Your Views for November 10
Apparently, the state highway patrol takes its law-and-order responsibilities too lightly. I am addressing our need for order on our highways. Other states have very visible police cars. They represent the law, and they promote order. Rarely is a ticket necessary because a visible police car performs that function. Not so in Hawaii.
As Rod Thompson pointed out in a recent Tribune-Herald letter, police along the newest stretch of Saddle Road are practicing entrapment. Motorists’ only reminder of the changes in speed limits are penalized by the police ticketing them for what are often simple oversights.
Several years ago, I experienced a different speed trap. Returning from Kailua-Kona on the Hawaii Belt Road at Puuanahulu, I was ticketed for speeding. Unmarked police cars were nailing motorists who missed the tiny 5-by-5-inch mph signs, even when driving at prudent speeds for the properly marked highway. A police force fully aware of the kinky path of the highway at that point could have stationed police cars with conspicuously marked cars and official signs. Their very visibility would be a deterrent.
The principle is first, order; next, enforcement. Arbitrary pouncing on unsuspecting motorists undermines respect for the law. It also gives tourists an undesirable talking point when they go home and tell of our state’s speed traps. For many of us locals being directed to a Waimea court to defend one’s self adds additional expenses, and not doing so is to risk an increase in automobile insurance.
Keep him in jail
It is disturbing that Daniel Schuster, the man who stabbed and killed someone in Honomu, is being let out of jail because the family of the victim is requesting it. I’m sorry, but he committed murder. He belongs in jail.
Does someone else need to be killed or hurt by him? It states that he was doing meth and he STABBED and KILLED someone. What happened to the mandatory life sentence with a possibility of parole, which is the punishment for second-degree murder? I do not believe that 15 months is anywhere near long enough for a punishment for the crime he has committed. People with marijuana charges go to jail for a lot longer than that.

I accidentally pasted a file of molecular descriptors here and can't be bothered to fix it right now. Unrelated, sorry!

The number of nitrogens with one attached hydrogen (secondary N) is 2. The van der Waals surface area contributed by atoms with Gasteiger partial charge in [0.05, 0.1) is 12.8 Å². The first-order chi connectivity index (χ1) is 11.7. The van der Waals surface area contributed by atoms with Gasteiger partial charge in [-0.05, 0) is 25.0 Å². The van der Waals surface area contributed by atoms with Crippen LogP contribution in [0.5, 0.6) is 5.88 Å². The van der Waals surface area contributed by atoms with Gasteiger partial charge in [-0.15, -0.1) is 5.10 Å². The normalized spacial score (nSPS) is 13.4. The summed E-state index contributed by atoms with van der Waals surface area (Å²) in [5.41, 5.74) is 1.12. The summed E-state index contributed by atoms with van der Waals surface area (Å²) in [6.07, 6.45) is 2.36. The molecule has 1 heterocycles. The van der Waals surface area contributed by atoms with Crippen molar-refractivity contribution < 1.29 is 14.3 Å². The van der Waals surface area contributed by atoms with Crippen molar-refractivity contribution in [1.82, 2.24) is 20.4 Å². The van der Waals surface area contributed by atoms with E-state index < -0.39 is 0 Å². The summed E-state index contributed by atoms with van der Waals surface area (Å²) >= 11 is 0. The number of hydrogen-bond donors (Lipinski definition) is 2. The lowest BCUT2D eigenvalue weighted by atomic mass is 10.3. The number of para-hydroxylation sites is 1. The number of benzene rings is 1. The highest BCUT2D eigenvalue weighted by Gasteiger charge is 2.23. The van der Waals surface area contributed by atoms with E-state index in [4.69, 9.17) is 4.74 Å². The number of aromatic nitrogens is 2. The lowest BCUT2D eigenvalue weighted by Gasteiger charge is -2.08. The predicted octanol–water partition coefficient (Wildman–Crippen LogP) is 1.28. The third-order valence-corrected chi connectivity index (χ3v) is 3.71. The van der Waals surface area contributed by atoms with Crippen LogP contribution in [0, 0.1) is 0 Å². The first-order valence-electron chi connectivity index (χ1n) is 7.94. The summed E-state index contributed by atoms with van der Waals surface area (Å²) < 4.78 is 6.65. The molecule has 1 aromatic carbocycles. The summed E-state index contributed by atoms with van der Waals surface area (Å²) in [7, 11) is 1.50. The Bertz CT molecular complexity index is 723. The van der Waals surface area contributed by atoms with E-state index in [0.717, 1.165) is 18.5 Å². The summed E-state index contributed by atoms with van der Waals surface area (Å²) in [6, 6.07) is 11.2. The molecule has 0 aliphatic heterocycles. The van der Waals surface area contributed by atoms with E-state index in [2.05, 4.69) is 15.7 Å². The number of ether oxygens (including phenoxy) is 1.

I hope that no one else gets hurt or wounded or killed by this man, especially any of my loved ones. It is not fair to everyone in the community to let this man roam free and put all of the innocent at risk. It makes me feel unsafe and unprotected by our judicial system.
Civil rights for all
This is in response to Marie Ruhland’s letter of Nov. 5 (Your Views, Tribune-Herald).
Ms. Ruhland, I take issue with many of the statements in your letter about same-sex marriage. First of all, let’s look at the actual definition of marriage.
According to the several dictionaries I consulted, marriage is defined as “the legally, religiously, or socially sanctioned union of persons who commit to one another, forming a familial and economic bond.”
As for the “proponents” needing to “choose another term” to describe themselves, I would bet that couples of the same sex who are married never refer to their relationship as a “same-sex” marriage. Marriage is marriage. It need not be qualified as “gay” or “straight.” The idea that some folks feel that their own marriages are somehow threatened by others who choose to be married remains a mystery to me.
You spoke about the 15 states which have legalized marriage for members of the same sex, and how folks there are “living the harmful effects of this decision.” With all due respect, what harmful effects are you referring to?
Statistics show that communities with stable family units, whether gay or straight, are happier, more productive, and have a higher standard of living than communities without such stability. What benefit do we get as a society when we try to prevent people from entering into long-term, stable relationships? How can we deny these Americans the right to legally marry whoever they choose?
This is most definitely the civil rights issue of our time. Don’t you want to live in a country where civil rights are guaranteed for all — not just some? Hopefully, our state will choose to be on the right side of history.
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